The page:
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## Homework Statement

A block of

*m*mass slides along a frictionless horizontal surface with a speed of

*v*m/s. After sliding a distance of

*d*, the block makes a smooth transition to a frictionless ramp inclined at an angle of theta ° to the horizontal. The ramp is not fixed to the frictionless surface and is able to move. How far up the ramp does the block slide before sliding back down? What is the velocity of the ramp and block after the block slides back down?

## Homework Equations

momentum

_{initial}= momentum

_{final}

E

_{potential}= mgh

E

_{kineticl}= 0.5mv

^{2}

E

_{initial}=E

_{final}

## The Attempt at a Solution

When the block hits the ramp, momentum is conserved and the block-ramp system initially moves at:

m-block*v-block = (m-block+v-block)*v-final

v-final = m-block*v-block/(m-block+v-block)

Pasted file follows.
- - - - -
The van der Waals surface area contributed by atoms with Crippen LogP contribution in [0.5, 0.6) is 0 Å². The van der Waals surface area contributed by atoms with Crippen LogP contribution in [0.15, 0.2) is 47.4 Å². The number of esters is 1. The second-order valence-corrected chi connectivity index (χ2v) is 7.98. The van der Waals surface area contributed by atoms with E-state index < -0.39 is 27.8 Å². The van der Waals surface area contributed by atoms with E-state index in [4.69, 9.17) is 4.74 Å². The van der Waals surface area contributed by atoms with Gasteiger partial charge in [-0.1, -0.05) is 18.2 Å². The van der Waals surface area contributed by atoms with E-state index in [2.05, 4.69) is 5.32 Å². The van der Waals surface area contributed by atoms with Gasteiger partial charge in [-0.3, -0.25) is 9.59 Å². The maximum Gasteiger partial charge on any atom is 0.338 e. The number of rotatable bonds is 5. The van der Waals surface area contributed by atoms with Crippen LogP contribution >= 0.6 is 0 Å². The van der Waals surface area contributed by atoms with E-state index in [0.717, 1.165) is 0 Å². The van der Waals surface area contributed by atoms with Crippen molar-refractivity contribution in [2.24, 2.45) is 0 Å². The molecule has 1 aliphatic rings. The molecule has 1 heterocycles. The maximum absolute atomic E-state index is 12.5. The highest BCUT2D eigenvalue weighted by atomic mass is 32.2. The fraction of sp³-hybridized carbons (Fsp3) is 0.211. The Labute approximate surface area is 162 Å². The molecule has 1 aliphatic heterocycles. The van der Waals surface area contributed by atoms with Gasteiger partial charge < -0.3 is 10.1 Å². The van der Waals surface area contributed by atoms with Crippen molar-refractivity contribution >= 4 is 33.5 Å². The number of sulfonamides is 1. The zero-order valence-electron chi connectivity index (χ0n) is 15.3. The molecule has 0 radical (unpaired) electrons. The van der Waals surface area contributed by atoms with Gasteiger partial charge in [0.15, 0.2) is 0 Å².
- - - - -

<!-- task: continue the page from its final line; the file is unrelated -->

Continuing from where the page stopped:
With conservation of energy, we see that:

0.5m-block*v-block

^{2}=m-block*g*h+0.5m-ramp*v-ramp

^{2}

Since the ramp's velocity is the same as v-final,

0.5m-block*v-block

^{2}=m-block*g*h+0.5m-ramp*v-final

^{2}

0.5m-block*v-block

^{2}=m-block*g*h+0.5m-ramp*[m-block*v-block/(m-block+v-block)]

^{2}

Following this, the isolation for h becomes trivial.

What I am having trouble with is the second part of the question that asks for the velocity of the block and ramp after the block slides down. When the block moves up the ramp, the system's centre of mass changes (does this change the velocity?) Is there any easier way to do this problem? Is my solution even correct?

-PL